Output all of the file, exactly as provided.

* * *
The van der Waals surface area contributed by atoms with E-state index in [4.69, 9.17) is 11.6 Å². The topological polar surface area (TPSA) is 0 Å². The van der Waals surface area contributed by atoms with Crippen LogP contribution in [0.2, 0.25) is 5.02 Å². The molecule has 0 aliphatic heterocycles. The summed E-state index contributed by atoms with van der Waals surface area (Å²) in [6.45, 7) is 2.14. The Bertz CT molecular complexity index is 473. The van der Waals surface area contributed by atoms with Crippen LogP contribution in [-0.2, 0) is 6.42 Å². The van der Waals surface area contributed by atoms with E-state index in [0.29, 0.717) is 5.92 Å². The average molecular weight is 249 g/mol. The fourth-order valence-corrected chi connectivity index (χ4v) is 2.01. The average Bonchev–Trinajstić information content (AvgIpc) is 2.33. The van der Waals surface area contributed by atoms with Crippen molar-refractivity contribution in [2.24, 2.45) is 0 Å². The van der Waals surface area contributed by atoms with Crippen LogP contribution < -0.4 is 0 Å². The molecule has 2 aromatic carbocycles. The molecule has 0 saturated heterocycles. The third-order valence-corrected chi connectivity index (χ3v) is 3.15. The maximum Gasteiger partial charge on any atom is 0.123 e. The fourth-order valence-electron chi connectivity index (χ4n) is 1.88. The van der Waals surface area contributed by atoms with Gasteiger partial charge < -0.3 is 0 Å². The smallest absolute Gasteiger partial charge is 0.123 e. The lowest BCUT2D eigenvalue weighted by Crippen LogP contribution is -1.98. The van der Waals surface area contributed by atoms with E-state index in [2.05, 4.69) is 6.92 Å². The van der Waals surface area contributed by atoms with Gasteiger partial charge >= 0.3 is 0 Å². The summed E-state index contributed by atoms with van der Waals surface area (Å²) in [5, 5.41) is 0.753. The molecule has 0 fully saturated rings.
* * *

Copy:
The van der Waals surface area contributed by atoms with E-state index in [4.69, 9.17) is 11.6 Å². The topological polar surface area (TPSA) is 0 Å². The van der Waals surface area contributed by atoms with Crippen LogP contribution in [0.2, 0.25) is 5.02 Å². The molecule has 0 aliphatic heterocycles. The summed E-state index contributed by atoms with van der Waals surface area (Å²) in [6.45, 7) is 2.14. The Bertz CT molecular complexity index is 473. The van der Waals surface area contributed by atoms with Crippen LogP contribution in [-0.2, 0) is 6.42 Å². The van der Waals surface area contributed by atoms with E-state index in [0.29, 0.717) is 5.92 Å². The average molecular weight is 249 g/mol. The fourth-order valence-corrected chi connectivity index (χ4v) is 2.01. The average Bonchev–Trinajstić information content (AvgIpc) is 2.33. The van der Waals surface area contributed by atoms with Crippen molar-refractivity contribution in [2.24, 2.45) is 0 Å². The van der Waals surface area contributed by atoms with Crippen LogP contribution < -0.4 is 0 Å². The molecule has 2 aromatic carbocycles. The molecule has 0 saturated heterocycles. The third-order valence-corrected chi connectivity index (χ3v) is 3.15. The maximum Gasteiger partial charge on any atom is 0.123 e. The fourth-order valence-electron chi connectivity index (χ4n) is 1.88. The van der Waals surface area contributed by atoms with Gasteiger partial charge < -0.3 is 0 Å². The smallest absolute Gasteiger partial charge is 0.123 e. The lowest BCUT2D eigenvalue weighted by Crippen LogP contribution is -1.98. The van der Waals surface area contributed by atoms with E-state index in [2.05, 4.69) is 6.92 Å². The van der Waals surface area contributed by atoms with Gasteiger partial charge >= 0.3 is 0 Å². The summed E-state index contributed by atoms with van der Waals surface area (Å²) in [5, 5.41) is 0.753. The molecule has 0 fully saturated rings.